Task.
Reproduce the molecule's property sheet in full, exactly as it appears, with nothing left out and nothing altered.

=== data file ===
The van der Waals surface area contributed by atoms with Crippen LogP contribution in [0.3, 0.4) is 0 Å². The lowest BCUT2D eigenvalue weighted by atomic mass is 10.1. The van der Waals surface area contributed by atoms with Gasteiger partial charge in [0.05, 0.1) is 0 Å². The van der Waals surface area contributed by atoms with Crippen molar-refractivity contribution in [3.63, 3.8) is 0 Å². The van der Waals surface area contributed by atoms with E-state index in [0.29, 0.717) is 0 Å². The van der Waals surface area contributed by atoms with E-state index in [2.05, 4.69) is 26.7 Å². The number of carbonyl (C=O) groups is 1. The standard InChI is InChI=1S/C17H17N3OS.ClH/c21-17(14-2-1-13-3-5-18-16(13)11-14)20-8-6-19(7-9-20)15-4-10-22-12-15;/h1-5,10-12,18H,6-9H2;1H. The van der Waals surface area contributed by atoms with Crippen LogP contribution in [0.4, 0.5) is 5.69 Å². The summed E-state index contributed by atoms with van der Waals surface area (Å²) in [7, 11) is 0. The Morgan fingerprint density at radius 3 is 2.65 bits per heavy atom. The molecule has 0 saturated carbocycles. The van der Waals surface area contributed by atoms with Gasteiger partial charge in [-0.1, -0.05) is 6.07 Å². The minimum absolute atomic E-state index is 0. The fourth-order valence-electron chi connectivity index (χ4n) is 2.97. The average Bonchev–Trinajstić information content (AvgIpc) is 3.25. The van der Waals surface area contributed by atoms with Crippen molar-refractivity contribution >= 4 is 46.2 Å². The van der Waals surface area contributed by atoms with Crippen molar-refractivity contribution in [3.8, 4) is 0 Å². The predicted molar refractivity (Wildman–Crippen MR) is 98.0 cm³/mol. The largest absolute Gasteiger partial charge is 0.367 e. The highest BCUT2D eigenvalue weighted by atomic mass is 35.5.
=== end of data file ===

The van der Waals surface area contributed by atoms with Crippen LogP contribution in [0.3, 0.4) is 0 Å². The lowest BCUT2D eigenvalue weighted by atomic mass is 10.1. The van der Waals surface area contributed by atoms with Gasteiger partial charge in [0.05, 0.1) is 0 Å². The van der Waals surface area contributed by atoms with Crippen molar-refractivity contribution in [3.63, 3.8) is 0 Å². The van der Waals surface area contributed by atoms with E-state index in [0.29, 0.717) is 0 Å². The van der Waals surface area contributed by atoms with E-state index in [2.05, 4.69) is 26.7 Å². The number of carbonyl (C=O) groups is 1. The standard InChI is InChI=1S/C17H17N3OS.ClH/c21-17(14-2-1-13-3-5-18-16(13)11-14)20-8-6-19(7-9-20)15-4-10-22-12-15;/h1-5,10-12,18H,6-9H2;1H. The van der Waals surface area contributed by atoms with Crippen LogP contribution in [0.4, 0.5) is 5.69 Å². The summed E-state index contributed by atoms with van der Waals surface area (Å²) in [7, 11) is 0. The Morgan fingerprint density at radius 3 is 2.65 bits per heavy atom. The molecule has 0 saturated carbocycles. The van der Waals surface area contributed by atoms with Gasteiger partial charge in [-0.1, -0.05) is 6.07 Å². The minimum absolute atomic E-state index is 0. The fourth-order valence-electron chi connectivity index (χ4n) is 2.97. The average Bonchev–Trinajstić information content (AvgIpc) is 3.25. The van der Waals surface area contributed by atoms with Crippen molar-refractivity contribution >= 4 is 46.2 Å². The van der Waals surface area contributed by atoms with Crippen molar-refractivity contribution in [3.8, 4) is 0 Å². The predicted molar refractivity (Wildman–Crippen MR) is 98.0 cm³/mol. The largest absolute Gasteiger partial charge is 0.367 e. The highest BCUT2D eigenvalue weighted by atomic mass is 35.5.